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Sanskrit literature identifies ten types of leaders.

Defining characteristics of the ten types of leaders are

explained[by whom?] with examples from history and mythology.[6][need quotation to verify]

In the field of political leadership, the Chinese doctrine of the Mandate of Heaven postulated the need
for rulers to govern justly and the right of subordinates to overthrow emperors who appeared to lack
divine sanction.[7]

Pro-aristocracy thinkers[8] have postulated that leadership depends on one's "blue blood" or genes.[9]
Monarchy takes an extreme view of the same idea, and may prop up its assertions against the claims of
mere aristocrats by invoking divine sanction (see the divine right of kings). On the other hand, more
democratically inclined theorists have pointed to examples of meritocratic leaders, such as the
Napoleonic marshals profiting from careers open to talent.[10]

In the autocratic/paternalistic strain of thought, traditionalists recall the role of leadership of the Roman
pater familias. Feminist thinking, on the other hand, may object to such models as patriarchal and posit
against them emotionally attuned, responsive, and consensual empathetic guidance, which is
sometimes associated[by whom?] with matriarchies.[11]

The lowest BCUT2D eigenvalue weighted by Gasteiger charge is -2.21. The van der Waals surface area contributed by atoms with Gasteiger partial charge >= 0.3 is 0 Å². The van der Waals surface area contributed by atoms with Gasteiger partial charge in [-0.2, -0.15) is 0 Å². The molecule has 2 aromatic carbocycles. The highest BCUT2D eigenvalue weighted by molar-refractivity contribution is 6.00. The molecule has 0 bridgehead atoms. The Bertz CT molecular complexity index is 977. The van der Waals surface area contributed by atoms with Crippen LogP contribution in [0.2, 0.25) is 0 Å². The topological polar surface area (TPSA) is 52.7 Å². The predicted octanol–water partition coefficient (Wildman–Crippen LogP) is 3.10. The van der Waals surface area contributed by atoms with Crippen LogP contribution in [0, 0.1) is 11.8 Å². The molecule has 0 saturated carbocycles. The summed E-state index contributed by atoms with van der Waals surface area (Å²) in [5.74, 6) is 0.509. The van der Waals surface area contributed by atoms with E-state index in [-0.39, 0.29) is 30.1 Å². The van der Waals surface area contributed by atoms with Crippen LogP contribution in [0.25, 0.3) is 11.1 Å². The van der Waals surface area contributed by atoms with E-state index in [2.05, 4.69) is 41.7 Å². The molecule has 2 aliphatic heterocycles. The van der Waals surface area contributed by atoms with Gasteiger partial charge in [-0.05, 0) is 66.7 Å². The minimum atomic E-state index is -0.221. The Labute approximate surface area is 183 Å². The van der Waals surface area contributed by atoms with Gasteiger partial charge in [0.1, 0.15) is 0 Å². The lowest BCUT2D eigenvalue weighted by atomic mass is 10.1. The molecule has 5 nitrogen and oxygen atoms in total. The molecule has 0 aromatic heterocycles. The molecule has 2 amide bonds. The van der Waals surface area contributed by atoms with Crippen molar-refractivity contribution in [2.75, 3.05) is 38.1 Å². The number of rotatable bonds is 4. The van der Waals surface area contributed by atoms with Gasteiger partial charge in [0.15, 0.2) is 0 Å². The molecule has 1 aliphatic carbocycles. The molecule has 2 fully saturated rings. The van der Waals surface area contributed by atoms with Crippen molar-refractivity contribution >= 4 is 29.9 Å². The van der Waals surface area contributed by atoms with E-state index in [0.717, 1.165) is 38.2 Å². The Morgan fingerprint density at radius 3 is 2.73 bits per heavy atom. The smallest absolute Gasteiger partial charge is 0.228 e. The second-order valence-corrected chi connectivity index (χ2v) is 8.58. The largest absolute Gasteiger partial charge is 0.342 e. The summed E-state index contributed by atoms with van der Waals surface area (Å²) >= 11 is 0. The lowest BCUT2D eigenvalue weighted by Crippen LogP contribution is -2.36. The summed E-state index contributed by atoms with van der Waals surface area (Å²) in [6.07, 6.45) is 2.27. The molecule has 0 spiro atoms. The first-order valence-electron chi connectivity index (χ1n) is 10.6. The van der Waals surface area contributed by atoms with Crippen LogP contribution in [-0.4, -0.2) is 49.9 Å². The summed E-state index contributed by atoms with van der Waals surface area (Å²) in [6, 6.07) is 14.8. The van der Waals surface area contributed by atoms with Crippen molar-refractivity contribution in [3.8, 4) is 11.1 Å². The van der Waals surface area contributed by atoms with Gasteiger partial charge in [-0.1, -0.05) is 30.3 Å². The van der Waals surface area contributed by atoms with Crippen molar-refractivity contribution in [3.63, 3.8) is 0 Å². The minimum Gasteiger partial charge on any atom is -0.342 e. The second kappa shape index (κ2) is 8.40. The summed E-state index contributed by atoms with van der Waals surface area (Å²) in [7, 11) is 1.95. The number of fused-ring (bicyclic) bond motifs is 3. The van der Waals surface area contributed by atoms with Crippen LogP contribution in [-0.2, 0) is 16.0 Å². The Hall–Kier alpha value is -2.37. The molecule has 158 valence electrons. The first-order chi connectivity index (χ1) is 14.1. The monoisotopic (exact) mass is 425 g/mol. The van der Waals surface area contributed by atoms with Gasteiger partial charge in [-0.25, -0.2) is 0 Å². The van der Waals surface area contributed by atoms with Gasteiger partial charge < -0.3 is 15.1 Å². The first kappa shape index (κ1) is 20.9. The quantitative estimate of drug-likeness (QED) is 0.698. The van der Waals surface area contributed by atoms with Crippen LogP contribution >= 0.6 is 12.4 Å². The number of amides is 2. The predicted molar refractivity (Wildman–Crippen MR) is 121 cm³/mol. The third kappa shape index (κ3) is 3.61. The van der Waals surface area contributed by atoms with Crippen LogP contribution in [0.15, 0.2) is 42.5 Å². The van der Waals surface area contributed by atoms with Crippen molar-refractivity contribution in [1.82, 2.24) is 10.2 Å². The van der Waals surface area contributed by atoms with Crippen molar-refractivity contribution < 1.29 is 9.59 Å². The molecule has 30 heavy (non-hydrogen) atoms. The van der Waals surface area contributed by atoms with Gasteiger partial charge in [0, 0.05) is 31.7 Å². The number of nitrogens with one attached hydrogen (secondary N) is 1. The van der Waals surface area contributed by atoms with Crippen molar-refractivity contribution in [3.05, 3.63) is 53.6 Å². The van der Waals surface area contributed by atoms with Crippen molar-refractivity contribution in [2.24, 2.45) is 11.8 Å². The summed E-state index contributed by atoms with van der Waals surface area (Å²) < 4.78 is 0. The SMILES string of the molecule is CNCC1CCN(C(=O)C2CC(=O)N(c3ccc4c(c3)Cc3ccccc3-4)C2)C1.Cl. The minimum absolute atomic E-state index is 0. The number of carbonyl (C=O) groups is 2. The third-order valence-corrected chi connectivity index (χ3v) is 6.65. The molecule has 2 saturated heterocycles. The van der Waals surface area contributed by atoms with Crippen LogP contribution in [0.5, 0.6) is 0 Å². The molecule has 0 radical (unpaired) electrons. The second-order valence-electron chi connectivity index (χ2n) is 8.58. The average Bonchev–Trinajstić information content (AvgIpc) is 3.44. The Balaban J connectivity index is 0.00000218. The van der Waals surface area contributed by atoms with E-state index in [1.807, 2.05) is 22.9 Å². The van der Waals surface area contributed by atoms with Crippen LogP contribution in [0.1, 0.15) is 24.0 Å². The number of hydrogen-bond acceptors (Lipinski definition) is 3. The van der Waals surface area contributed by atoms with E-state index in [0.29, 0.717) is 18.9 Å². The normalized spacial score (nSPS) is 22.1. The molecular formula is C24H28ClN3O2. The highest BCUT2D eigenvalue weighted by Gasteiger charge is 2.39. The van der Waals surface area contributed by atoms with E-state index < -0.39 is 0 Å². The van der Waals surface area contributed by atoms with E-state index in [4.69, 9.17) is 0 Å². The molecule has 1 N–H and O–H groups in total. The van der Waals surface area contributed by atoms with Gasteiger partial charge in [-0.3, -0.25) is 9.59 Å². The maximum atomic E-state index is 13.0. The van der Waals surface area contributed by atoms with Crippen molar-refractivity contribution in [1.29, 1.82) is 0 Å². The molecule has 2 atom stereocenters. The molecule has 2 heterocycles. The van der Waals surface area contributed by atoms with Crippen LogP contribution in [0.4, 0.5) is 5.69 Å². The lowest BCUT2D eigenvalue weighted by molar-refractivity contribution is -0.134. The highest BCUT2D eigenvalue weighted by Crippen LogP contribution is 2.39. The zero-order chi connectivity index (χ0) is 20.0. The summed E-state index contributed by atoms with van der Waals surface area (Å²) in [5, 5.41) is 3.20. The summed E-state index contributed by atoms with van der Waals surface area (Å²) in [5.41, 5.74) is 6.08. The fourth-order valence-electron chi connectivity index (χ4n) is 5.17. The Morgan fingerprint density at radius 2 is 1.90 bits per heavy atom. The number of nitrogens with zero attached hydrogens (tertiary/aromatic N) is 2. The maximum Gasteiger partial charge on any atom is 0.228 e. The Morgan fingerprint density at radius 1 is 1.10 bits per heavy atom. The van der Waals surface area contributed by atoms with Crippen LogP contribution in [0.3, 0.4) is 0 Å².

Comparable to the Roman tradition, the views of Confucianism on "right living" relate very much to the
ideal of the (male) scholar-leader and his benevolent rule, buttressed by a tradition of filial piety.[12]

Leadership is a matter of intelligence, trustworthiness, humaneness, courage, and discipline ... Reliance
on intelligence alone results in rebelliousness. Exercise of humaneness alone results in weakness.
Fixation on trust results in folly. Dependence on the strength of courage results in violence. Excessive
discipline and sternness in command result in cruelty. When one has all five virtues together, each
appropriate to its function, then one can be a leader. — Jia Lin, in commentary on Sun Tzu, Art of

Machiavelli's The Prince, written in the early 16th century, provided a manual for rulers ("princes" or
"tyrants" in Machiavelli's terminology) to gain and keep power. In the 19th century the elaboration of
anarchist thought called the whole concept of leadership into question. (Note that the Oxford English
Dictionary traces the word "leadership" in English only as far back as 1821.[14]) One response to this
denial of élitism came with Leninism - Lenin (1870-1924) demanded an élite group of disciplined cadres
to act as the vanguard of a socialist revolution, bringing into existence the dictatorship of the proletariat.
Other historical views of leadership have addressed the seeming contrasts between secular and religious
leadership. The doctrines of Caesaro-papism have recurred and had their detractors over several
centuries. Christian thinking on leadership has often emphasized stewardship of divinely provided
resources—human and material—and their deployment in accordance with a Divine plan. Compare
servant leadership.[15]

For a more general take on leadership in politics, compare the concept of the statesperson.